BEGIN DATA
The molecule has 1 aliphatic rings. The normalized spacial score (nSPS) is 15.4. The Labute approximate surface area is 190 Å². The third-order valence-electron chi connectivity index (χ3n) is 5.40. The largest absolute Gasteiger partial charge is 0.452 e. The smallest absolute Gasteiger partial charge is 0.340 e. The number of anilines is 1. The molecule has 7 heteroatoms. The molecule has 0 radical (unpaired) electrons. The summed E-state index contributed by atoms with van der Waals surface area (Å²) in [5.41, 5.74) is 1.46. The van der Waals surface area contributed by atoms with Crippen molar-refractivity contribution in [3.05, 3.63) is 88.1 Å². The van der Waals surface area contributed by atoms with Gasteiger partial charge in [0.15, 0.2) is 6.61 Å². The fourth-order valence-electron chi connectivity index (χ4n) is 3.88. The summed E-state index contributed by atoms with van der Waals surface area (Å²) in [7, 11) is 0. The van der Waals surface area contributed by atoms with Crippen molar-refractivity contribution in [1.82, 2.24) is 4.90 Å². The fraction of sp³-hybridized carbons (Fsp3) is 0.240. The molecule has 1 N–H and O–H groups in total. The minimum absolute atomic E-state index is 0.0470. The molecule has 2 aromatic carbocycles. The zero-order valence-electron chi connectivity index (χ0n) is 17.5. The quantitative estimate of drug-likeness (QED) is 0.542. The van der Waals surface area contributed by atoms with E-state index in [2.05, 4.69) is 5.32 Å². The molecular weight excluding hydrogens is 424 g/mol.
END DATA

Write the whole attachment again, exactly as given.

The molecule has 1 aliphatic rings. The normalized spacial score (nSPS) is 15.4. The Labute approximate surface area is 190 Å². The third-order valence-electron chi connectivity index (χ3n) is 5.40. The largest absolute Gasteiger partial charge is 0.452 e. The smallest absolute Gasteiger partial charge is 0.340 e. The number of anilines is 1. The molecule has 7 heteroatoms. The molecule has 0 radical (unpaired) electrons. The summed E-state index contributed by atoms with van der Waals surface area (Å²) in [5.41, 5.74) is 1.46. The van der Waals surface area contributed by atoms with Crippen molar-refractivity contribution in [3.05, 3.63) is 88.1 Å². The van der Waals surface area contributed by atoms with Gasteiger partial charge in [0.15, 0.2) is 6.61 Å². The fourth-order valence-electron chi connectivity index (χ4n) is 3.88. The summed E-state index contributed by atoms with van der Waals surface area (Å²) in [7, 11) is 0. The van der Waals surface area contributed by atoms with Crippen molar-refractivity contribution in [1.82, 2.24) is 4.90 Å². The fraction of sp³-hybridized carbons (Fsp3) is 0.240. The molecule has 1 N–H and O–H groups in total. The minimum absolute atomic E-state index is 0.0470. The molecule has 2 aromatic carbocycles. The zero-order valence-electron chi connectivity index (χ0n) is 17.5. The quantitative estimate of drug-likeness (QED) is 0.542. The van der Waals surface area contributed by atoms with E-state index in [2.05, 4.69) is 5.32 Å². The molecular weight excluding hydrogens is 424 g/mol.